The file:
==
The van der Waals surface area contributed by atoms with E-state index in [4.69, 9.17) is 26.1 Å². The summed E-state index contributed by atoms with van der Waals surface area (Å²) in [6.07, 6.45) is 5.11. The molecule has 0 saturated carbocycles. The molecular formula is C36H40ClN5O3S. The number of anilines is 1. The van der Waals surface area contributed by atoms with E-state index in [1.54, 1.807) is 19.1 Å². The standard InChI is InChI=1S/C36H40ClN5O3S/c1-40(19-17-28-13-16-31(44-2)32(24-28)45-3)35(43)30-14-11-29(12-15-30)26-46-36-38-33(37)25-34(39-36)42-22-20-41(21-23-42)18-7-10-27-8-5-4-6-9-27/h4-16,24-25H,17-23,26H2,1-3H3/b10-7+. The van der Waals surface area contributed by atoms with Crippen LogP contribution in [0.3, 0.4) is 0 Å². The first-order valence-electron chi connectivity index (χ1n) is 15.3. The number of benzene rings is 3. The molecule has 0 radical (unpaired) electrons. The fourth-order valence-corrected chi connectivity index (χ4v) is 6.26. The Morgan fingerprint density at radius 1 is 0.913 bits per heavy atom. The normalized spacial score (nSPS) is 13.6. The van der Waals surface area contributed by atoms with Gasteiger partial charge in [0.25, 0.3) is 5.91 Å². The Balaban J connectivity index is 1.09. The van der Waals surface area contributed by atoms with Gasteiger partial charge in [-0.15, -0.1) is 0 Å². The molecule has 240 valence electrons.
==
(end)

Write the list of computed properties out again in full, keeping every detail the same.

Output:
The van der Waals surface area contributed by atoms with E-state index in [4.69, 9.17) is 26.1 Å². The summed E-state index contributed by atoms with van der Waals surface area (Å²) in [6.07, 6.45) is 5.11. The molecule has 0 saturated carbocycles. The molecular formula is C36H40ClN5O3S. The number of anilines is 1. The van der Waals surface area contributed by atoms with E-state index in [1.54, 1.807) is 19.1 Å². The standard InChI is InChI=1S/C36H40ClN5O3S/c1-40(19-17-28-13-16-31(44-2)32(24-28)45-3)35(43)30-14-11-29(12-15-30)26-46-36-38-33(37)25-34(39-36)42-22-20-41(21-23-42)18-7-10-27-8-5-4-6-9-27/h4-16,24-25H,17-23,26H2,1-3H3/b10-7+. The van der Waals surface area contributed by atoms with Crippen LogP contribution in [0.3, 0.4) is 0 Å². The first-order valence-electron chi connectivity index (χ1n) is 15.3. The number of benzene rings is 3. The molecule has 0 radical (unpaired) electrons. The fourth-order valence-corrected chi connectivity index (χ4v) is 6.26. The Morgan fingerprint density at radius 1 is 0.913 bits per heavy atom. The normalized spacial score (nSPS) is 13.6. The van der Waals surface area contributed by atoms with Gasteiger partial charge in [0.25, 0.3) is 5.91 Å². The Balaban J connectivity index is 1.09. The van der Waals surface area contributed by atoms with Gasteiger partial charge in [-0.15, -0.1) is 0 Å². The molecule has 240 valence electrons.